SAN FRANCISCO • Facebook has taken down three separate on-line operations run by foreign governments or foreign actors that were trying to hide their true identity and mislead users on the social network.
The social media company said it removed dozens of Facebook and Instagram accounts as well as Pages, and groups from Russia, Iran, Vietnam and Myanmar, for "foreign or government interference", meaning the networks were trying to "manipulate public debate in another country".
The largest of the campaigns originated in Russia, and used accounts masquerading as local ones to try to influence users in Ukraine by sharing posts about local and political news, Facebook said. The company was able to link the accounts to Russian military intelligence services, according to a blog post.
"Some of these accounts represented themselves as citizen journalists and tried to contact policymakers, journalists and other public figures in the region," the post stated.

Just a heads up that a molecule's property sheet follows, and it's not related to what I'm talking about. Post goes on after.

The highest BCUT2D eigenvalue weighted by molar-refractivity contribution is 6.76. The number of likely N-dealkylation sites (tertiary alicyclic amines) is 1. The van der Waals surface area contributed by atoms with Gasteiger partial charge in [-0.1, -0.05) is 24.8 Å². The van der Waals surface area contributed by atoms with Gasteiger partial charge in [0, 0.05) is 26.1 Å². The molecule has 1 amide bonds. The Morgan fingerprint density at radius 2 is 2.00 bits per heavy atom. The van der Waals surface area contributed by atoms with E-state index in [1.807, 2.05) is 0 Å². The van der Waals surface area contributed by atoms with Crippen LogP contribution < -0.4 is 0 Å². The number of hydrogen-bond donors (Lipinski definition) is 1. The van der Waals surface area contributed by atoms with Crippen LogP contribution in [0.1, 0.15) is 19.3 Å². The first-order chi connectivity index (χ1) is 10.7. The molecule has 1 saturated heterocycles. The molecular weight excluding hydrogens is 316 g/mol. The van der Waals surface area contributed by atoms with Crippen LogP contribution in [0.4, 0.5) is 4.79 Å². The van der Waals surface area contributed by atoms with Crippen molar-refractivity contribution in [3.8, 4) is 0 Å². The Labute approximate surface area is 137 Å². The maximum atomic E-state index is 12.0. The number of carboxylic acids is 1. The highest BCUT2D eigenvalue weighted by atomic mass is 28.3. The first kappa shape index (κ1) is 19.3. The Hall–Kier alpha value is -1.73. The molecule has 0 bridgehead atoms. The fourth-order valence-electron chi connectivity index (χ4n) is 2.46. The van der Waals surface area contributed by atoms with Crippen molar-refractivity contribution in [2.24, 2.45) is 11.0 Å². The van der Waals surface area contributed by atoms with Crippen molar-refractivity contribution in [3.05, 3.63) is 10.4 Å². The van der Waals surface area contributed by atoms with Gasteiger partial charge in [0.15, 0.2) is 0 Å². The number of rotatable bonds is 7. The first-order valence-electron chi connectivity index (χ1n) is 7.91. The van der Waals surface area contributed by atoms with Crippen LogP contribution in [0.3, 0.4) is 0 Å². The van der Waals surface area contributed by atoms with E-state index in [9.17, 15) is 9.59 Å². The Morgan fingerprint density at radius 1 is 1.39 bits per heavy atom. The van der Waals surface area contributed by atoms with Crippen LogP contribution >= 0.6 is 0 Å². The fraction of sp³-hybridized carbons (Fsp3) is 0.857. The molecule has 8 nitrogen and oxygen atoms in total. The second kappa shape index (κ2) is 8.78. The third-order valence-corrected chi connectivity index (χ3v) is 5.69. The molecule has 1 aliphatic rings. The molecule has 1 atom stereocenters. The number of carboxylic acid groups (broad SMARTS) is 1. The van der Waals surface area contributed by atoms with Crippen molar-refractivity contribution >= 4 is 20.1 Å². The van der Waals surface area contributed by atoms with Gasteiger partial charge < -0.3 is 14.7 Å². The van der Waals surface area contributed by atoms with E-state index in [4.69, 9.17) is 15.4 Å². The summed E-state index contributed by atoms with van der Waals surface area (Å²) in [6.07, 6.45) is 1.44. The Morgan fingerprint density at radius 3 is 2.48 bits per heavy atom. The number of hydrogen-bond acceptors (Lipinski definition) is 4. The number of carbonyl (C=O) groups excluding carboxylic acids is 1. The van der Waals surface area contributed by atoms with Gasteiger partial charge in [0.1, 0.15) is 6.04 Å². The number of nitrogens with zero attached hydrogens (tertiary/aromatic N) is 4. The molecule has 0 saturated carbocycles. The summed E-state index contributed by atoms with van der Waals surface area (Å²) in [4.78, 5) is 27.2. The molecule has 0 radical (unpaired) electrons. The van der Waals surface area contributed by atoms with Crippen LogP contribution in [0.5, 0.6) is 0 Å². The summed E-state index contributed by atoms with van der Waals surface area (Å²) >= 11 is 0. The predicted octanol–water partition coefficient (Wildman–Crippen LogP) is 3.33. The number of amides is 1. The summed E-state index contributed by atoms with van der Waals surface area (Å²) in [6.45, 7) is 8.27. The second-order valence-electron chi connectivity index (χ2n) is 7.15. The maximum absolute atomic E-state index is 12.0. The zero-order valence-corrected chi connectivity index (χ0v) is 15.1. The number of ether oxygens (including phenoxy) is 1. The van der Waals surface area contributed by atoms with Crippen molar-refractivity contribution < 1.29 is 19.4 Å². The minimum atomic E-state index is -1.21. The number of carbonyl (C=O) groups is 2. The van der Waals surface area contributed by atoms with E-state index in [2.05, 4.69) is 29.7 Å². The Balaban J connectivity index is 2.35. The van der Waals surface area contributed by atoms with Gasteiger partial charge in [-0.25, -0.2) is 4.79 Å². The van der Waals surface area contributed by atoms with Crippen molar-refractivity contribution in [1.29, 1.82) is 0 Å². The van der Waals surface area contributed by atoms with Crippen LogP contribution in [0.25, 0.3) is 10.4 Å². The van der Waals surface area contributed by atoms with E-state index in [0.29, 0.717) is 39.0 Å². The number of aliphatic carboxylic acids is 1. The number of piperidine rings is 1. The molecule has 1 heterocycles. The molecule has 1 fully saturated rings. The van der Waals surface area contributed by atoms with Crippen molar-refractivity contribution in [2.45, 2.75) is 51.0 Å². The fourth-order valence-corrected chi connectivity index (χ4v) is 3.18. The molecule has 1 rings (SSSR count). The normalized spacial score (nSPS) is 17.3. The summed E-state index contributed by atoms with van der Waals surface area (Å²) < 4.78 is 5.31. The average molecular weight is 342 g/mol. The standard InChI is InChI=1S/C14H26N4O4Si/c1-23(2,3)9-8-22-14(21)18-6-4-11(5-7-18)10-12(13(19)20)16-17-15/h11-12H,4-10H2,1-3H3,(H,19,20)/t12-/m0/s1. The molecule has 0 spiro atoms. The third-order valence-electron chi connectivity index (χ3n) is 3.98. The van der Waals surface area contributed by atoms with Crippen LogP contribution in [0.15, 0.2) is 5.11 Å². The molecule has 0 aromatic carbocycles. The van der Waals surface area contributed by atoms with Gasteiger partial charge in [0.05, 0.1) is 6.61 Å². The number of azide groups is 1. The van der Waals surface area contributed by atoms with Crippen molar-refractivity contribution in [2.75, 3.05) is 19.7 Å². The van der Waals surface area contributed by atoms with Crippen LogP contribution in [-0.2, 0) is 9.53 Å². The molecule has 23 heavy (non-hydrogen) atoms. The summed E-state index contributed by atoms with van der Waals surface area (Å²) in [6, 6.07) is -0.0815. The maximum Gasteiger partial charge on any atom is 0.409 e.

The account owners posted content in Russian, English and Ukrainian about Russian military engagement in Syria, ethnic tensions in Crimea and the downing of a Malaysian plane in Ukraine in 2014, among other topics.
Another, smaller campaign originated in Iran and targeted American users, posting content covering topics including the US elections, Christianity and criticism of US policies in the Middle East. The entire network comprised just 11 Facebook and Instagram accounts.
The last campaign originated in Myanmar and Vietnam, and targeted users in Myanmar. It included 13 accounts and 10 Pages, Facebook said. The accounts in the last campaign typically posted articles about alleged business failures of some service providers in the two countries.
Takedowns like these have become somewhat routine for Facebook, which has made a concerted effort to combat fake accounts and profiles since the 2016 US presidential election. It faces even more pressure to do so now, ahead of the US election in November.